Feinsten calls for review of machines in Sarasota race

Published February 7, 2007

WASHINGTON — The chairwoman of a U.S. Senate committee called on two federal agencies Wednesday to examine the voting machines used in last year’s disputed Sarasota congressional election.

Sen. Dianne Feinstein, a California Democrat, is asking the General Accountability Office and the National Institute of Standards and Technology to conduct “top to bottom investigation” of the machines in Sarasota County.

Feinstein’s remarks came during a Senate Rules Committee hearing on electronic election reform that largely focused on the race between Republican Vern Buchanan and Democrat Christine Jennings.

“Now, there are those who say it’s impossible to adopt meaningful security and verifiability requirements for the 2008 election,’’ she said. “But one only has to look at what happened in Sarasota to see how dangerous it might be to wait.”

Buchanan was sworn into office last month but Jennings continues to dispute her slim loss both in the Florida courts and in Congress.

Touch screen voting machines in Sarasota County recorded that more than 18,000 people, or 13 percent of all voters, did not vote for either candidate, a rate higher than in other counties in the district.

Jennings, sitting with one of her attorneys in the second row of the audience, said that she welcomed the senator’s unexpected move.

“That’s as good as it gets,’’ she said. “I think it’s huge.”

It’s unclear whether the inquiry would include both the hardware and the software inside the voting machines.
Jennings has already sued in an attempt to force a private voting machine company to reveal the inner workings of its machines called the source code.

A Leon County judge ruled against her but she has appealed the decision.

State law in Florida and elsewhere protects the insides of voting machines from the public eye in deference to voting machine makers, who say such information amounts to a company’s trade secret.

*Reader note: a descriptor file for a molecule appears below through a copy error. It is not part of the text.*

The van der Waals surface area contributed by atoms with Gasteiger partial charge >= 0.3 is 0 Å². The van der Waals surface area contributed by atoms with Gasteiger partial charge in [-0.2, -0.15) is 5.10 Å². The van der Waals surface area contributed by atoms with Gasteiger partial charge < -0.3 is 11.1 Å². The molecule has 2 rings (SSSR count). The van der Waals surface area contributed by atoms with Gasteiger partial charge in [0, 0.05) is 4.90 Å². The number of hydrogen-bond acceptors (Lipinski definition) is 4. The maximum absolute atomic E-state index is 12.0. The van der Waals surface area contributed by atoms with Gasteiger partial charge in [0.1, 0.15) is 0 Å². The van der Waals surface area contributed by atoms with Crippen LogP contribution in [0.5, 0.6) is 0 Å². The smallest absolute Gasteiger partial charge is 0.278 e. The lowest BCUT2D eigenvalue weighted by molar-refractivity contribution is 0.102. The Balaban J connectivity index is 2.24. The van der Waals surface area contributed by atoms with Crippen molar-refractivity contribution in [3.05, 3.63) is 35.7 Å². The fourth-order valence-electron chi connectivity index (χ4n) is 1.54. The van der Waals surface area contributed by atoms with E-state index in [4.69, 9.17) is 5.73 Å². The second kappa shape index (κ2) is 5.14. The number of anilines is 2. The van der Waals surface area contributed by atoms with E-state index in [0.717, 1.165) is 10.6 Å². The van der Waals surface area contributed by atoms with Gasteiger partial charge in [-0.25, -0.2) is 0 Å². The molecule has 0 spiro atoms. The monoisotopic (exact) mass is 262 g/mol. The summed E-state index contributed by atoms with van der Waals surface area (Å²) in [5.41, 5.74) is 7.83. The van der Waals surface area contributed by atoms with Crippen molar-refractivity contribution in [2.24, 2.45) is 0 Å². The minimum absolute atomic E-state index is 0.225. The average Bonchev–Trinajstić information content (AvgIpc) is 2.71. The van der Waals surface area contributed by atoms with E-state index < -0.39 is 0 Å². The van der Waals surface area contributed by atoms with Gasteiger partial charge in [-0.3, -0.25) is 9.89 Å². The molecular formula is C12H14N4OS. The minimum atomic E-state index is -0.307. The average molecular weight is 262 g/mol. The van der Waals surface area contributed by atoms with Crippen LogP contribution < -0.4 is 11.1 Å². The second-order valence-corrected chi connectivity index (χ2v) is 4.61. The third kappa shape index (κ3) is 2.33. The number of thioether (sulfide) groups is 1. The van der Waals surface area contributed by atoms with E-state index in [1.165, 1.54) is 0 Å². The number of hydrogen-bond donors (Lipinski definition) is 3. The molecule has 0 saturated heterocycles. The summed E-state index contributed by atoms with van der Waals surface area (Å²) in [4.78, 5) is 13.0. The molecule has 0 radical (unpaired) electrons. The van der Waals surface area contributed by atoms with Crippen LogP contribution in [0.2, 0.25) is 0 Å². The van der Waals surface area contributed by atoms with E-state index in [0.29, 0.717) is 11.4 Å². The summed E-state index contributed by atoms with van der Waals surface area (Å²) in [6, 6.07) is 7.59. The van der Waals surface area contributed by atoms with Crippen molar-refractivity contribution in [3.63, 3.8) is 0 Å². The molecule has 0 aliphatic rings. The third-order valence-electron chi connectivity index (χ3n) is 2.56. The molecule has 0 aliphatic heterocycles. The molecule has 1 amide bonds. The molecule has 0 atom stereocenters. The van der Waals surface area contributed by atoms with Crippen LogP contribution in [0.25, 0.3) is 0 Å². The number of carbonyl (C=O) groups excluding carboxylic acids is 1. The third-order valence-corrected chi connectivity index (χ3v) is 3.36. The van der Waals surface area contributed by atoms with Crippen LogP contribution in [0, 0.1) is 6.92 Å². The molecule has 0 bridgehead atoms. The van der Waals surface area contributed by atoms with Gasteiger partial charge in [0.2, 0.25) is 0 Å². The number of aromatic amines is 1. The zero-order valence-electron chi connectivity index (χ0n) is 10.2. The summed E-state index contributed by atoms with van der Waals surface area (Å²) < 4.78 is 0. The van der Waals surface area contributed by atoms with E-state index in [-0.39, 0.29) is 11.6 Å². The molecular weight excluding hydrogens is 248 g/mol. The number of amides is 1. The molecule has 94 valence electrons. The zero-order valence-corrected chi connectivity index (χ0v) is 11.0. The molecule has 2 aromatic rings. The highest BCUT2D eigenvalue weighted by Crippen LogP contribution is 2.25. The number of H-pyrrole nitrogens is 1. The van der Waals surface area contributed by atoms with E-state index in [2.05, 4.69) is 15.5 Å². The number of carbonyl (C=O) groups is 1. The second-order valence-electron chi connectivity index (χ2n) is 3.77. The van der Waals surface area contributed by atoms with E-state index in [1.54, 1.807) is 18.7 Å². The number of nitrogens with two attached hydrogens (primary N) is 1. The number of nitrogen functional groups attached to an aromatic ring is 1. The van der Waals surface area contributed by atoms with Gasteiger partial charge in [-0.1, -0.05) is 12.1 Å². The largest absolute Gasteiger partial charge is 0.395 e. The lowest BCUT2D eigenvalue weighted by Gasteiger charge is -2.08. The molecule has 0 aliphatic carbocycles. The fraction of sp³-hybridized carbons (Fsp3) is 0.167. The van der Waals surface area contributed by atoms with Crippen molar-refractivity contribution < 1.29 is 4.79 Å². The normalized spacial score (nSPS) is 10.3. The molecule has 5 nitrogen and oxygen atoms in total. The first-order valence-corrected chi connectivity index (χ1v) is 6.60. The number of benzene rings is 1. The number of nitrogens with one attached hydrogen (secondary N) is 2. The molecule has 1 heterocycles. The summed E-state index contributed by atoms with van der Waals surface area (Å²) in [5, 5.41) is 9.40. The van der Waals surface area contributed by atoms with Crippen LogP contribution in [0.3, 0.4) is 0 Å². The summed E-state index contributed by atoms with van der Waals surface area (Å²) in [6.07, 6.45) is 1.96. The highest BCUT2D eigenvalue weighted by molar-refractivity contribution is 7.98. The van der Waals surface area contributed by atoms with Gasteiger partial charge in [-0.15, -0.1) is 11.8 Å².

But most of the voting experts who testified Wednesday said source codes should be opened in limited cases so voters are ensured their voters are being counted properly.

Jennings said she is hopeful that Feinstein’s committee will force the company to open the source code using subpoena power, if they need be. Her attorney plans to speak to Feinstein’s office.

About 100 people attended the hearing which included the testimony of two Democrats — Sen. Bill Nelson of Florida and Rep. Rush Holt of New Jersey.

Holt introduced a bill earlier this week that would require voter-verified paper ballots for every vote cast. Nelson plans to introduce a similar bill later this week.

“We went through this painful process in the 2000 presidential election and here we are going through it again,’’ Nelson said.

Just last week, Republican Florida Gov. Charlie Crist recommended spending more than $30-million to replace touch screens with paper ballots by 2008.

But Utah Sen. Robert Bennett, the top Republican on the committee, cautioned not to move quickly to a new system of machines without taking into account other possible problems, such as confusing ballot design or poor instructions.

Jennings has filed suit in Leon County, asking for a new vote, and also has taken the extreme measure of asking the House to intervene.

Traditionally, the House waits until all pending lawsuits are resolved before it launches its own inquiry, which could take weeks to months.

Usually the committee dismisses the case, though it could recommend to the full House that it order a new recount or new vote.

Anita Kumar can be reached at akumar@sptimes.com or 202-463-0576.